Endoscopic Retrograde Cholangiopancreatography (ERCP)

dha-website-childpage-support-ercp

What is Endoscopic Retrograde Cholangiopancreatography and What Purpose Does It Serve?

Endoscopic retrograde cholangiopancreatography (ERCP) is a procedure that a doctor uses to examine the liver, bile ducts, and pancreas. It combines an upper gastrointestinal endoscopy and x-rays to allow the doctor to assess disease of the affected areas and organs. During the procedure, the doctor inserts a thin, flexible tube (endoscope) with a light and camera into your throat and passes it down to your small intestine. The doctor passes a thin catheter tube through the endoscope and into the bile ducts, then inserts a special dye called contrast medium into the tube to make the ducts more visible on x-rays.

How Should I Prepare for the Procedure and What Can I Expect?

Before an ERCP procedure, we’ll ask you to fast 8 hours to ensure we are able to see your upper GI tract clearly. We may provide you with specific dietary instructions and/or any temporary adjustments to your medication.

When you arrive for your procedure, we’ll have you to change into a gown. Then you’ll lie on your back and a specially trained ERCP staff member will give you a sedative to help you relax and make the procedure more comfortable.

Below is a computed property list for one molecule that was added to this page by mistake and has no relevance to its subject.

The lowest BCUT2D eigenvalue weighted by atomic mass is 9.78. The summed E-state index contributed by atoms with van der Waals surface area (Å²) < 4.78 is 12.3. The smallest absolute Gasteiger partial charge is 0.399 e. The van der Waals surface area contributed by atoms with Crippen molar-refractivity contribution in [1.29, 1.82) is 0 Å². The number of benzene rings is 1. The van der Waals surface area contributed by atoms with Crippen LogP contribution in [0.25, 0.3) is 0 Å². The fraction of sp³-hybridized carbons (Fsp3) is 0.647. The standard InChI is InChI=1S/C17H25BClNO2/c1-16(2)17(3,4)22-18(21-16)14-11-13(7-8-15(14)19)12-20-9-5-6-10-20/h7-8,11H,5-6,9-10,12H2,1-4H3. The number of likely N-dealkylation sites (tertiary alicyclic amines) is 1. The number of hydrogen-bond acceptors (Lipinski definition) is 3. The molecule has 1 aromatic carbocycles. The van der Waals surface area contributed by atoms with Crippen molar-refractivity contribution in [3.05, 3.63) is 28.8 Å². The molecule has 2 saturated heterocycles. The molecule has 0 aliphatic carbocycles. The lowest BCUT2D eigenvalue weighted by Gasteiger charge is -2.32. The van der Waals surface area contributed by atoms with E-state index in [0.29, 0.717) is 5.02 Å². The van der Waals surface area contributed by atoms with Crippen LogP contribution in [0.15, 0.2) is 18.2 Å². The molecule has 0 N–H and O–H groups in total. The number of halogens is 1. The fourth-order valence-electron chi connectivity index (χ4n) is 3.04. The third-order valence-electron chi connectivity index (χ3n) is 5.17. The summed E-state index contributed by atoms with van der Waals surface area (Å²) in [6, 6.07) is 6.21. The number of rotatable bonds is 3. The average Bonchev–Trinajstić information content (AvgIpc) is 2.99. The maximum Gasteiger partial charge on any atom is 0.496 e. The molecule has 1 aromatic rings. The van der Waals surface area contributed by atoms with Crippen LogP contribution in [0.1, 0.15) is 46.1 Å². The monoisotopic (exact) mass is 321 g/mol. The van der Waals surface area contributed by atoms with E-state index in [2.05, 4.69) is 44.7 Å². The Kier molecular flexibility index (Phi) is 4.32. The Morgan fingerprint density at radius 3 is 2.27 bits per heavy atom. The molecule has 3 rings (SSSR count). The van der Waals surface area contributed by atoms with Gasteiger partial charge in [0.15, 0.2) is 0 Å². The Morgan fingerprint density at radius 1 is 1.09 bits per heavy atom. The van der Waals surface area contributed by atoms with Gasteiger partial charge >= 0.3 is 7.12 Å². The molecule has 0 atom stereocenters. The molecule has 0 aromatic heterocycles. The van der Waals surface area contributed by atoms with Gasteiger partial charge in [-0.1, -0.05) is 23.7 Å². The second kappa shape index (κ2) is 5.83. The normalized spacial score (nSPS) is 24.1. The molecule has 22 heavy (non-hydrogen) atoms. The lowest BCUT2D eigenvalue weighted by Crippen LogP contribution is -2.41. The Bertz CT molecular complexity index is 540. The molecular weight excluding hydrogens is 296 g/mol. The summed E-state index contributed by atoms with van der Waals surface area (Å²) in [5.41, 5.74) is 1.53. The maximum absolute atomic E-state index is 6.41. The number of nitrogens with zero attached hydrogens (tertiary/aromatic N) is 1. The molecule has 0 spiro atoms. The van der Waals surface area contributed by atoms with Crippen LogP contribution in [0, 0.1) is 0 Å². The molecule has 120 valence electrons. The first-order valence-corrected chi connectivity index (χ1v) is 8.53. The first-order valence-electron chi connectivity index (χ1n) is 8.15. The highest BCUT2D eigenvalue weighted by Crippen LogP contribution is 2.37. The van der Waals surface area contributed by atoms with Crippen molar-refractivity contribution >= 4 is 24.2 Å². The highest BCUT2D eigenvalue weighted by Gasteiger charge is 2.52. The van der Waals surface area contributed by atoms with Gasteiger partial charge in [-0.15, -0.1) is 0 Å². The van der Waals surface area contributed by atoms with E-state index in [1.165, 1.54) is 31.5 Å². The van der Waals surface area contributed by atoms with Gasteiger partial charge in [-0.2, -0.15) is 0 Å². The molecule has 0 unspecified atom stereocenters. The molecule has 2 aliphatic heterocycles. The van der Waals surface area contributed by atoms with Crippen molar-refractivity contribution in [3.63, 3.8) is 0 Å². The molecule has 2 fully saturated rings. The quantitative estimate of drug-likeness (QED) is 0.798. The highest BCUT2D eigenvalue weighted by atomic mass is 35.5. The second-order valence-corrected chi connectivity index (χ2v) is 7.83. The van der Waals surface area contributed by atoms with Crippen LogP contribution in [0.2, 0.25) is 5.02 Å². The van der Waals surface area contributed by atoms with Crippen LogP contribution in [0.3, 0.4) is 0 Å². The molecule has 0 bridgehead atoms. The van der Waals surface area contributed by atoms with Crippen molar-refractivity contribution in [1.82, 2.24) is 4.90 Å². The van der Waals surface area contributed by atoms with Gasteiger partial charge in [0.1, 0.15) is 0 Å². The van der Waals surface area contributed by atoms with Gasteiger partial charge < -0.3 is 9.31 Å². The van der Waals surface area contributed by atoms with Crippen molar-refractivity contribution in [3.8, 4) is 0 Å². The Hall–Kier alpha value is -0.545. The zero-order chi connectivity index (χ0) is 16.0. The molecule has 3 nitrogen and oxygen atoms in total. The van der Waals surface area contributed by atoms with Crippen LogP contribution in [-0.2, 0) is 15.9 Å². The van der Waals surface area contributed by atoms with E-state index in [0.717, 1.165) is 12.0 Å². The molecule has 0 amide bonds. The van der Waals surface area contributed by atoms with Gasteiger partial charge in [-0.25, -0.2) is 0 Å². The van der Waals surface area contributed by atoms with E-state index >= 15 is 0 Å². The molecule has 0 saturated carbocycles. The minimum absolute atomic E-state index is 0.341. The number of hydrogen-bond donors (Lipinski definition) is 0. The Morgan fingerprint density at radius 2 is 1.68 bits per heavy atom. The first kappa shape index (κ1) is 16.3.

Once the procedure begins, your doctor will guide the endoscope down your esophagus through your stomach and into duodenum (upper part of the small intestine). Air pushed into the endoscope will inflate the duodenum and give the doctor the best view of the affected areas. The endoscope will channel a catheter to the bile ducts and deliver a contrast dye for x-rays. The endoscope will also capture images of your liver, bile ducts, and pancreas. They will display on a monitor for the doctor to review and analyze. If you need a biopsy, the doctor will guide instruments into the endoscope to take tissue samples. The  doctor may also open blocked or narrow ducts, break up or remove gallbladder stones, or insert stents to stop bile leaks.

An ERCP procedure generally takes 1-2 hours. After the procedure you may experience bloating, nausea, or a temporary sore throat and difficulty swallowing. Most patients can resume normal activities and diet when swallowing returns to normal.

Your doctor will follow up with you to discuss your exam results and let you know if you need additional exams or procedures.

Learn More: Endoscopic Retrograde Cholangiopancreatography (ERCP)

Cleveland Clinic

Mayo Clinic

American College of Gastroenterology

Ready to Schedule an Appointment or Need More Information?

At Digestive Health Associates, we are dedicated to helping you achieve and maintain an optimal level of digestive health.